Yes, of course. As the mobile phone has become part of people’s everyday life and thereby exerts its influence towards different domains of people's activities concerning politics, the discussion on politics or possibilities of politics is apparently expanded as it allows people to engage in politics in different ways. So, in this monograph, I discover through my firsthand in-depth interviews and fieldwork data from a period of ten years how people tactically and strategically use mobile technologies on political contention in China.

What I found out is that specific cultural norms of guanxi addressing reciprocity and reliability between people actually becomes one of the driving forces for people to engage in political contention in China, which is what I call guanxi-based mobilization, a unique, culturally bound phenomenon.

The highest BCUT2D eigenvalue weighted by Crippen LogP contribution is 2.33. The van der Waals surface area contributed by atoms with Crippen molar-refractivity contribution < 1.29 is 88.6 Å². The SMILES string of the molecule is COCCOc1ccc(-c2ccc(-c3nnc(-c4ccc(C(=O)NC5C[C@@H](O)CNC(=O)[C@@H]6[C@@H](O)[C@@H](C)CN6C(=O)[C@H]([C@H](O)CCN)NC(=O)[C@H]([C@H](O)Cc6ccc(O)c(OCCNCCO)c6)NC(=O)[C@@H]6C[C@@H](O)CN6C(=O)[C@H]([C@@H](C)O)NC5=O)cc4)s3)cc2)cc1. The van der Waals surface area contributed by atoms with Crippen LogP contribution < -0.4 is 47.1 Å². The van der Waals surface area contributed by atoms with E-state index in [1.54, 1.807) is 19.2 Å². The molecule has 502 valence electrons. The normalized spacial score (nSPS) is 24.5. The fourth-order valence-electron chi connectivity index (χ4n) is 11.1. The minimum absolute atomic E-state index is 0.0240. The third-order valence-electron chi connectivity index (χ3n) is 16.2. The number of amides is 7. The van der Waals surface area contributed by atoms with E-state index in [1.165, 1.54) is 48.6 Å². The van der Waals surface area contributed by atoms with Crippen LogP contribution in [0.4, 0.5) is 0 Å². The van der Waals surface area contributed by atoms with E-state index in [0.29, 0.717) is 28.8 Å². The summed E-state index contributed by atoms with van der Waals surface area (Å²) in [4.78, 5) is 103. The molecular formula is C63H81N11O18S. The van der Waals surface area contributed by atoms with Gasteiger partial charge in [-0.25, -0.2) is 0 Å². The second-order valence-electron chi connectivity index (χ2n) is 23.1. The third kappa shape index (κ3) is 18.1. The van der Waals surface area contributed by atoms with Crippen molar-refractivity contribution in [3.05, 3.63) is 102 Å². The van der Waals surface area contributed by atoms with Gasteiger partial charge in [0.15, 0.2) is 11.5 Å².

I further investigate how rumor dissemination, or, in a broader sense, misinformation or fake news in political contexts becomes a meaningful resistance but also a kind of collective frame against communication control in contemporary China. The call for rumor spreading entails a very strong counter-authority initiative. More specifically, I identified that there are two general initiatives behind rumor circulation, 1) that people believe rumor is the exact truth held back by government, and 2) that people forward rumor regardless of the content. In the case of the second initiative, rumor circulation affords a relevant outlet for rising public discontentment with the authorities’ adoption of repressive approaches to suppress and intimidate everyday communicative activities in the guise of “rumor crackdown”. Consequently, in both situations, official rumor allegation and rebuttal only add fuel to the counterattack fire and stir up even further dissemination of rumor instead.